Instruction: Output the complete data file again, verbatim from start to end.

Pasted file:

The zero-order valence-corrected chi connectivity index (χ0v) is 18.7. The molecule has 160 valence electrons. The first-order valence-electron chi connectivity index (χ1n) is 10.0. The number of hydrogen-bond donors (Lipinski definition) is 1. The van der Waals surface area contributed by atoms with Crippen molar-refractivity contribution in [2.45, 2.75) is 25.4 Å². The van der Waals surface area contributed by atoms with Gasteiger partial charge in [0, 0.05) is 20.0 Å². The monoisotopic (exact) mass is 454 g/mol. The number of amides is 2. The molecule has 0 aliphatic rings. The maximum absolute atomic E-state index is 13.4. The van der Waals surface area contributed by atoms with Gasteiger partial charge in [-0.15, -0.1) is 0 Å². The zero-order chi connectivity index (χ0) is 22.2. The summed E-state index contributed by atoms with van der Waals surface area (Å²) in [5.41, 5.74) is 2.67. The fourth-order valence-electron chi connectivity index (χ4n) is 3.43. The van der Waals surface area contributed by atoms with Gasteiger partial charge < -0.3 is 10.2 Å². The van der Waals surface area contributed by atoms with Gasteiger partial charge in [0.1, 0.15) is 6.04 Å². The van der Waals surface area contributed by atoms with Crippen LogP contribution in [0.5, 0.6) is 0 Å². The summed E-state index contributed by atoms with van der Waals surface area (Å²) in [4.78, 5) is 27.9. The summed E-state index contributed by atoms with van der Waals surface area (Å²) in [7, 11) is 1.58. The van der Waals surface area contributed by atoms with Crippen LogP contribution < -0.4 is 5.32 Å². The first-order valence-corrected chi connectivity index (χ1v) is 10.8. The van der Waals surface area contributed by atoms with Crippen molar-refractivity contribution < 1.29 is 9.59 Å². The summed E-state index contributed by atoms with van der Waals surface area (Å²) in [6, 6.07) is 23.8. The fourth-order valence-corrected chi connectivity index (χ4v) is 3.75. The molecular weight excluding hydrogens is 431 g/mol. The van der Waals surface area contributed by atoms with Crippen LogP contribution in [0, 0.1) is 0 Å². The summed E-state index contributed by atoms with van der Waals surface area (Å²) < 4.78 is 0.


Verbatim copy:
The zero-order valence-corrected chi connectivity index (χ0v) is 18.7. The molecule has 160 valence electrons. The first-order valence-electron chi connectivity index (χ1n) is 10.0. The number of hydrogen-bond donors (Lipinski definition) is 1. The van der Waals surface area contributed by atoms with Crippen molar-refractivity contribution in [2.45, 2.75) is 25.4 Å². The van der Waals surface area contributed by atoms with Gasteiger partial charge in [0, 0.05) is 20.0 Å². The monoisotopic (exact) mass is 454 g/mol. The number of amides is 2. The molecule has 0 aliphatic rings. The maximum absolute atomic E-state index is 13.4. The van der Waals surface area contributed by atoms with Gasteiger partial charge in [-0.15, -0.1) is 0 Å². The zero-order chi connectivity index (χ0) is 22.2. The summed E-state index contributed by atoms with van der Waals surface area (Å²) in [5.41, 5.74) is 2.67. The fourth-order valence-electron chi connectivity index (χ4n) is 3.43. The van der Waals surface area contributed by atoms with Gasteiger partial charge < -0.3 is 10.2 Å². The van der Waals surface area contributed by atoms with Gasteiger partial charge in [0.1, 0.15) is 6.04 Å². The van der Waals surface area contributed by atoms with Crippen LogP contribution in [0.5, 0.6) is 0 Å². The summed E-state index contributed by atoms with van der Waals surface area (Å²) in [4.78, 5) is 27.9. The summed E-state index contributed by atoms with van der Waals surface area (Å²) in [7, 11) is 1.58. The van der Waals surface area contributed by atoms with Crippen LogP contribution < -0.4 is 5.32 Å². The first-order valence-corrected chi connectivity index (χ1v) is 10.8. The van der Waals surface area contributed by atoms with Crippen molar-refractivity contribution < 1.29 is 9.59 Å². The summed E-state index contributed by atoms with van der Waals surface area (Å²) in [6, 6.07) is 23.8. The fourth-order valence-corrected chi connectivity index (χ4v) is 3.75. The molecular weight excluding hydrogens is 431 g/mol. The van der Waals surface area contributed by atoms with Crippen LogP contribution in [0, 0.1) is 0 Å². The summed E-state index contributed by atoms with van der Waals surface area (Å²) < 4.78 is 0.